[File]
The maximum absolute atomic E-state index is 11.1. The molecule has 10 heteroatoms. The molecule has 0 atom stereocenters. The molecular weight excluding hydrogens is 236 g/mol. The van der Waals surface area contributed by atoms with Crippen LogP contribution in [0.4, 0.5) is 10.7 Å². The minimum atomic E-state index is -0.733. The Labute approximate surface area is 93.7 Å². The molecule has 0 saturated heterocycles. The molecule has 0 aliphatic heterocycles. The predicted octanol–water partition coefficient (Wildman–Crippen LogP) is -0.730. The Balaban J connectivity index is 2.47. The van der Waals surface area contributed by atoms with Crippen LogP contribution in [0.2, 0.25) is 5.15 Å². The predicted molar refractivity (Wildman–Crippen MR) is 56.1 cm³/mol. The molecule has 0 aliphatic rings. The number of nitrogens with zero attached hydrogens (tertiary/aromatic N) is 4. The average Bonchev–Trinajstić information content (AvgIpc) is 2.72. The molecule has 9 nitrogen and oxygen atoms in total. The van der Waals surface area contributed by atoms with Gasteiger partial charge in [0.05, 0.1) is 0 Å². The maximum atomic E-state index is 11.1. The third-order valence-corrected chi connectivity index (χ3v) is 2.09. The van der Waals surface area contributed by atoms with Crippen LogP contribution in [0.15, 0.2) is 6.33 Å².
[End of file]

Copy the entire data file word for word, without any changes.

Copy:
The maximum absolute atomic E-state index is 11.1. The molecule has 10 heteroatoms. The molecule has 0 atom stereocenters. The molecular weight excluding hydrogens is 236 g/mol. The van der Waals surface area contributed by atoms with Crippen LogP contribution in [0.4, 0.5) is 10.7 Å². The minimum atomic E-state index is -0.733. The Labute approximate surface area is 93.7 Å². The molecule has 0 saturated heterocycles. The molecule has 0 aliphatic heterocycles. The predicted octanol–water partition coefficient (Wildman–Crippen LogP) is -0.730. The Balaban J connectivity index is 2.47. The van der Waals surface area contributed by atoms with Crippen LogP contribution in [0.2, 0.25) is 5.15 Å². The predicted molar refractivity (Wildman–Crippen MR) is 56.1 cm³/mol. The molecule has 0 aliphatic rings. The number of nitrogens with zero attached hydrogens (tertiary/aromatic N) is 4. The average Bonchev–Trinajstić information content (AvgIpc) is 2.72. The molecule has 9 nitrogen and oxygen atoms in total. The van der Waals surface area contributed by atoms with Gasteiger partial charge in [0.05, 0.1) is 0 Å². The maximum atomic E-state index is 11.1. The third-order valence-corrected chi connectivity index (χ3v) is 2.09. The van der Waals surface area contributed by atoms with Crippen LogP contribution in [0.15, 0.2) is 6.33 Å².